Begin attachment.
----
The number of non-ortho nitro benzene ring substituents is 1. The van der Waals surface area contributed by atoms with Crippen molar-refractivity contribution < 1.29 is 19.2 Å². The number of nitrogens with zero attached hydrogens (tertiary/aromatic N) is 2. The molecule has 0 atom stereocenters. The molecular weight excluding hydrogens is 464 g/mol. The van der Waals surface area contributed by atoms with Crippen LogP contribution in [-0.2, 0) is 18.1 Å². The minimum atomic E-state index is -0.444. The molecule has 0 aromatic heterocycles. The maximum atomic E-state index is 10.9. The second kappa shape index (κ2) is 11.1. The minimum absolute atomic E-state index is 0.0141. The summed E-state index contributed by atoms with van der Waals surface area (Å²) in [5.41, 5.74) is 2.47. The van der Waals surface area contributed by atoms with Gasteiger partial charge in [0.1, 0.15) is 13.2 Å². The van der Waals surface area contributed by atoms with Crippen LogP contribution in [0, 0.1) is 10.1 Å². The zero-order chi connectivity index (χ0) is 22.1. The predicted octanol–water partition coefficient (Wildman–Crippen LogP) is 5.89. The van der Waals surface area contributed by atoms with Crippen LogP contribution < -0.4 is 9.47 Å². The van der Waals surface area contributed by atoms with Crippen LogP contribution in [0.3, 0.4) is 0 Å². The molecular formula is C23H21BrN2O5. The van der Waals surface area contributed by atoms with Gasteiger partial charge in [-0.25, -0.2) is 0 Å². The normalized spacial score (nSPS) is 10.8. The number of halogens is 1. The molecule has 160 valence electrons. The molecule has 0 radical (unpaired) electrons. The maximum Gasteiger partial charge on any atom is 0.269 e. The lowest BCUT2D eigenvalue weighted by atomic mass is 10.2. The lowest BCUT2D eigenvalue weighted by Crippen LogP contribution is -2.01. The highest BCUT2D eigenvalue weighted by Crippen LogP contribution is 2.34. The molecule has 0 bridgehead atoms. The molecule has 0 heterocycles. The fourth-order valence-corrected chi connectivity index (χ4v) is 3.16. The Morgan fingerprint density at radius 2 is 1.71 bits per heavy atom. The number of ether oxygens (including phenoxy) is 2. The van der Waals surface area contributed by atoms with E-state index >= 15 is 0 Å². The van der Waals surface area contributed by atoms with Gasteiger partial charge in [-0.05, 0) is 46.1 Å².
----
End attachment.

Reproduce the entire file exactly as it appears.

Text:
The number of non-ortho nitro benzene ring substituents is 1. The van der Waals surface area contributed by atoms with Crippen molar-refractivity contribution < 1.29 is 19.2 Å². The number of nitrogens with zero attached hydrogens (tertiary/aromatic N) is 2. The molecule has 0 atom stereocenters. The molecular weight excluding hydrogens is 464 g/mol. The van der Waals surface area contributed by atoms with Crippen LogP contribution in [-0.2, 0) is 18.1 Å². The minimum atomic E-state index is -0.444. The molecule has 0 aromatic heterocycles. The maximum atomic E-state index is 10.9. The second kappa shape index (κ2) is 11.1. The minimum absolute atomic E-state index is 0.0141. The summed E-state index contributed by atoms with van der Waals surface area (Å²) in [5.41, 5.74) is 2.47. The van der Waals surface area contributed by atoms with Gasteiger partial charge in [0.1, 0.15) is 13.2 Å². The van der Waals surface area contributed by atoms with Crippen LogP contribution in [0, 0.1) is 10.1 Å². The zero-order chi connectivity index (χ0) is 22.1. The predicted octanol–water partition coefficient (Wildman–Crippen LogP) is 5.89. The van der Waals surface area contributed by atoms with Crippen LogP contribution < -0.4 is 9.47 Å². The van der Waals surface area contributed by atoms with Crippen LogP contribution in [0.3, 0.4) is 0 Å². The molecular formula is C23H21BrN2O5. The van der Waals surface area contributed by atoms with Gasteiger partial charge in [-0.25, -0.2) is 0 Å². The normalized spacial score (nSPS) is 10.8. The number of halogens is 1. The molecule has 160 valence electrons. The molecule has 0 radical (unpaired) electrons. The maximum Gasteiger partial charge on any atom is 0.269 e. The lowest BCUT2D eigenvalue weighted by atomic mass is 10.2. The lowest BCUT2D eigenvalue weighted by Crippen LogP contribution is -2.01. The highest BCUT2D eigenvalue weighted by Crippen LogP contribution is 2.34. The molecule has 0 bridgehead atoms. The molecule has 0 heterocycles. The fourth-order valence-corrected chi connectivity index (χ4v) is 3.16. The Morgan fingerprint density at radius 2 is 1.71 bits per heavy atom. The number of ether oxygens (including phenoxy) is 2. The van der Waals surface area contributed by atoms with E-state index >= 15 is 0 Å². The van der Waals surface area contributed by atoms with Gasteiger partial charge in [-0.05, 0) is 46.1 Å².